CAPE CANAVERAL, Fla. – Minnie Mercury skipped the huge, glossy face of the sun on Monday in rare heavenly transit.
The launchers used sun-filtered binoculars and telescopes to spot Mercury – a small black dot – as it passed directly between the Earth and the sun on Monday.
The Eastern United States and Canada received the entire show in 5 1/2 hours, allowing time, along with Central and South America. The rest of the world, except Asia and Australia, received only sampling.
Mercury is the smallest, most discovered planet in the Solar System. The next transit is not until 2032, and North America will not get another shot until 2049.
In Maryland, clouds prevented NASA's solar astrophysicist Alex Young from getting a clear peek. Live coverage was provided by observatories, including the Solar Dynamics Observatory in Nasa's orbit.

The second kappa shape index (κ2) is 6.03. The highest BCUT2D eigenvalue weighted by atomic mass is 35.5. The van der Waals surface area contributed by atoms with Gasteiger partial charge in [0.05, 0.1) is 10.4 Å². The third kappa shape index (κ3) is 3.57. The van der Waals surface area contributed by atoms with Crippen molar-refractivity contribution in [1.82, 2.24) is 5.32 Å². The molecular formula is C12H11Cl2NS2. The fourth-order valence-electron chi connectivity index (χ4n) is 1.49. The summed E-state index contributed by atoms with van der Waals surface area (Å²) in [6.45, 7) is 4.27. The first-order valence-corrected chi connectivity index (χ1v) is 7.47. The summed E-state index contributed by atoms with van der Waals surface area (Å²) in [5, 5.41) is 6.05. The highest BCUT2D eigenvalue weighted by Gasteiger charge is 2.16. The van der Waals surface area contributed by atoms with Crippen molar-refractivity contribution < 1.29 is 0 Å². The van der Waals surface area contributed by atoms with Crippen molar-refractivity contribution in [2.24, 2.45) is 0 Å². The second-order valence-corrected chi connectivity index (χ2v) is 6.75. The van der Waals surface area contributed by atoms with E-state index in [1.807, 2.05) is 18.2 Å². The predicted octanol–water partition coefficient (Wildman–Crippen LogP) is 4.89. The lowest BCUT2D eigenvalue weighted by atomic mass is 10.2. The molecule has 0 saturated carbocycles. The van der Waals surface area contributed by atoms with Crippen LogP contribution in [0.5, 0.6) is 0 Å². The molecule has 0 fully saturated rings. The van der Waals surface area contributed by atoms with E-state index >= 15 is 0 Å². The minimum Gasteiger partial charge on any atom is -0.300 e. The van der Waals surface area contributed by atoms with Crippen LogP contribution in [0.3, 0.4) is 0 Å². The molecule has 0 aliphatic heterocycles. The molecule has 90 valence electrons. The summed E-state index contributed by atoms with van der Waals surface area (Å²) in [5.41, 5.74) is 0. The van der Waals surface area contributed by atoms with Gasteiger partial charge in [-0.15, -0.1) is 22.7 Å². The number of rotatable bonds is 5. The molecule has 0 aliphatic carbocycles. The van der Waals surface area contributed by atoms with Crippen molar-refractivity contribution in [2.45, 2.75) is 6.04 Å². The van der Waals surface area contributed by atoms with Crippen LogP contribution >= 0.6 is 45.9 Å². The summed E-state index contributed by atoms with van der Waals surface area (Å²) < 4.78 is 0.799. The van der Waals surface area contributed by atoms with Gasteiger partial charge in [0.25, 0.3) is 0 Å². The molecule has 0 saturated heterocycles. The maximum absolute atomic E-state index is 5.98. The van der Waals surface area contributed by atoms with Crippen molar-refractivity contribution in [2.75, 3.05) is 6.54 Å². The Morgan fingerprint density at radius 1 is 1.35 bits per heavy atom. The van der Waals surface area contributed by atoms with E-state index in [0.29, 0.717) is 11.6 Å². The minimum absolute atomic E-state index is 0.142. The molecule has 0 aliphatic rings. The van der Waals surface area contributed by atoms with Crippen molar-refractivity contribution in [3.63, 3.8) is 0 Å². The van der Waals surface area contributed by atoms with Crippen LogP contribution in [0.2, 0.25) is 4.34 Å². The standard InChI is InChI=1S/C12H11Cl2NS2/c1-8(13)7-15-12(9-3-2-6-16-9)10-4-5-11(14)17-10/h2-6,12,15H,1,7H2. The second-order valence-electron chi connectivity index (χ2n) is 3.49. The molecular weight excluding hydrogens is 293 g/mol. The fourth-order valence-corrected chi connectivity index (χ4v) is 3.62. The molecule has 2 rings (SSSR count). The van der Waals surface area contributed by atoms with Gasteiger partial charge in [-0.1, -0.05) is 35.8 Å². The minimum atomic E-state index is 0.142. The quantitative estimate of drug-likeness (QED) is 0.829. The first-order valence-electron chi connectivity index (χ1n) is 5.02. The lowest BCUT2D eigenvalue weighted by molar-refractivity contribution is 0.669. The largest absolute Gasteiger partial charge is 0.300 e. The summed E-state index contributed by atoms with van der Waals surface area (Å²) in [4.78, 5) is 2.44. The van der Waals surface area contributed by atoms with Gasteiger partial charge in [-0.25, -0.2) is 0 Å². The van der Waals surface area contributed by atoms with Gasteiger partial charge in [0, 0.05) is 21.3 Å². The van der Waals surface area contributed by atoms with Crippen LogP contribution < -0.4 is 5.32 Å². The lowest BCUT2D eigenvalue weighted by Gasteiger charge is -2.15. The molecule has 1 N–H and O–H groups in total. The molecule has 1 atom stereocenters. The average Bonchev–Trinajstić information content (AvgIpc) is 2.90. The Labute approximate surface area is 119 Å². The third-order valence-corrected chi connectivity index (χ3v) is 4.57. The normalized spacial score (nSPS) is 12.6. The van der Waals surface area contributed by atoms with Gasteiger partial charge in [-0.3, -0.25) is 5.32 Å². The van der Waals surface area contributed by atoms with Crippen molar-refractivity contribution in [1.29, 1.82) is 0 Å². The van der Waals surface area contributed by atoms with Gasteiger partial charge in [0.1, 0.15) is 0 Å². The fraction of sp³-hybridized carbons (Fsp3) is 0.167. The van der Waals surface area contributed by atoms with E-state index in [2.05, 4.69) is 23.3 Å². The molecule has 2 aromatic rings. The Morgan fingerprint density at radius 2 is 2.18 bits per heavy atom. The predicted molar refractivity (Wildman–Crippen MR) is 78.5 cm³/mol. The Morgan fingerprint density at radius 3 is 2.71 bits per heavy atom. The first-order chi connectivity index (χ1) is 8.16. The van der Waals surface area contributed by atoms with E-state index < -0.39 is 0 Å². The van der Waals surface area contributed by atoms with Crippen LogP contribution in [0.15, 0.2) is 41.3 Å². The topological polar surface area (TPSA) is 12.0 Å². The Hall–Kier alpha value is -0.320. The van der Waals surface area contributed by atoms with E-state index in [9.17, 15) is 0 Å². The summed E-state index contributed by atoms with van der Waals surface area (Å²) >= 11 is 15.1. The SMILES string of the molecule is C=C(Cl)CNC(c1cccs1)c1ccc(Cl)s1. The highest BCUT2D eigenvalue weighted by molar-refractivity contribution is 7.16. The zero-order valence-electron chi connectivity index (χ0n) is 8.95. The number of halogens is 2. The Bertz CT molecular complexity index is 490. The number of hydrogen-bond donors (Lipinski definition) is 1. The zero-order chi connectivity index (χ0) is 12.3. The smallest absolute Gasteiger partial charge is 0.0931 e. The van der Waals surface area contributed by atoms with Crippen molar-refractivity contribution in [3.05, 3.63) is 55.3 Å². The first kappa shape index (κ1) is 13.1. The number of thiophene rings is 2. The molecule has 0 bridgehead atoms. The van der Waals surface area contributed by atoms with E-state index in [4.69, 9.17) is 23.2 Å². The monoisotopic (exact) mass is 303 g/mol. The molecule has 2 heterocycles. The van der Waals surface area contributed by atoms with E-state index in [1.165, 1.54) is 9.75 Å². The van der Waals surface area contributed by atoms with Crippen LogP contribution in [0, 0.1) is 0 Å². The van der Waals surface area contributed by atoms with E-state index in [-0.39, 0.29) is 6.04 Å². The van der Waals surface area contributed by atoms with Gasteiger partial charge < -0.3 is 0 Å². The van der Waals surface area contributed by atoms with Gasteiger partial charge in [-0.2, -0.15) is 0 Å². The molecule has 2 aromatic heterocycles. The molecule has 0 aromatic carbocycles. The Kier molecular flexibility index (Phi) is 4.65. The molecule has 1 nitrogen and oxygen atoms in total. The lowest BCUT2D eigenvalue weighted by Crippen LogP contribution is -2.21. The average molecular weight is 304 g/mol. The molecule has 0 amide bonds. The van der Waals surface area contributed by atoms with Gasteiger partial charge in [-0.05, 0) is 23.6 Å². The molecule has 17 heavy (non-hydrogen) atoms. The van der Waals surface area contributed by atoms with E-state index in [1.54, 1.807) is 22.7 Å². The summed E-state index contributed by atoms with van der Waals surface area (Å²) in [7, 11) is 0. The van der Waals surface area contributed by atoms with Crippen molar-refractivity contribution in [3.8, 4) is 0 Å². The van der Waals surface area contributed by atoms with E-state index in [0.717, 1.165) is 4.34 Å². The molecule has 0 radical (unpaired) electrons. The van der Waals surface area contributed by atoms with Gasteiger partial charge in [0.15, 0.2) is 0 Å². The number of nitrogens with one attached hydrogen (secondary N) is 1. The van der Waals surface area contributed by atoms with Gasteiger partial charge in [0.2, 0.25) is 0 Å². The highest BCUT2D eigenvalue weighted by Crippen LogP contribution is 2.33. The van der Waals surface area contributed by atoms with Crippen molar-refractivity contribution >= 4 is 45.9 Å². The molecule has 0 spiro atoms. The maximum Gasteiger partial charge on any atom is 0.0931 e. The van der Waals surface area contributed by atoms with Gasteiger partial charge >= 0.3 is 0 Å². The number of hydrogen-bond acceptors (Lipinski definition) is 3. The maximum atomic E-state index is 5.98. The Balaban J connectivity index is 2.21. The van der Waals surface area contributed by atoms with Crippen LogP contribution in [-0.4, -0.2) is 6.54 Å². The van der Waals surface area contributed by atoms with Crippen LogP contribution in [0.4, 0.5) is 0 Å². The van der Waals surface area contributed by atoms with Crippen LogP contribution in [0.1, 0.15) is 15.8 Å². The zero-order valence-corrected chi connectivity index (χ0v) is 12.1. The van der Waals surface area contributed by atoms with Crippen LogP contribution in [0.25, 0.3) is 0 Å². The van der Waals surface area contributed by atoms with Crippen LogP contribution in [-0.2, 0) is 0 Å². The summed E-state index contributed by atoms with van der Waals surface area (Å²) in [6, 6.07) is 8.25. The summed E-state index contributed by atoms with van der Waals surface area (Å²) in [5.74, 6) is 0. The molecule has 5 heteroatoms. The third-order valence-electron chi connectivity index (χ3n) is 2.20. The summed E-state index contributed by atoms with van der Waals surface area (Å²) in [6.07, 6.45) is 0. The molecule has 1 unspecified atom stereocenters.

"It's fatal, but the whole event was still great," Young wrote in an email. "They will both see it from outer space and share it with people all over the country and around the world."
At Cape Canaveral, the space beavers got two for one. As Mercury's silhouette covered the morning sun, SpaceX launched 60 small satellites for global Internet service, part of Starlink's growing constellation in orbit.
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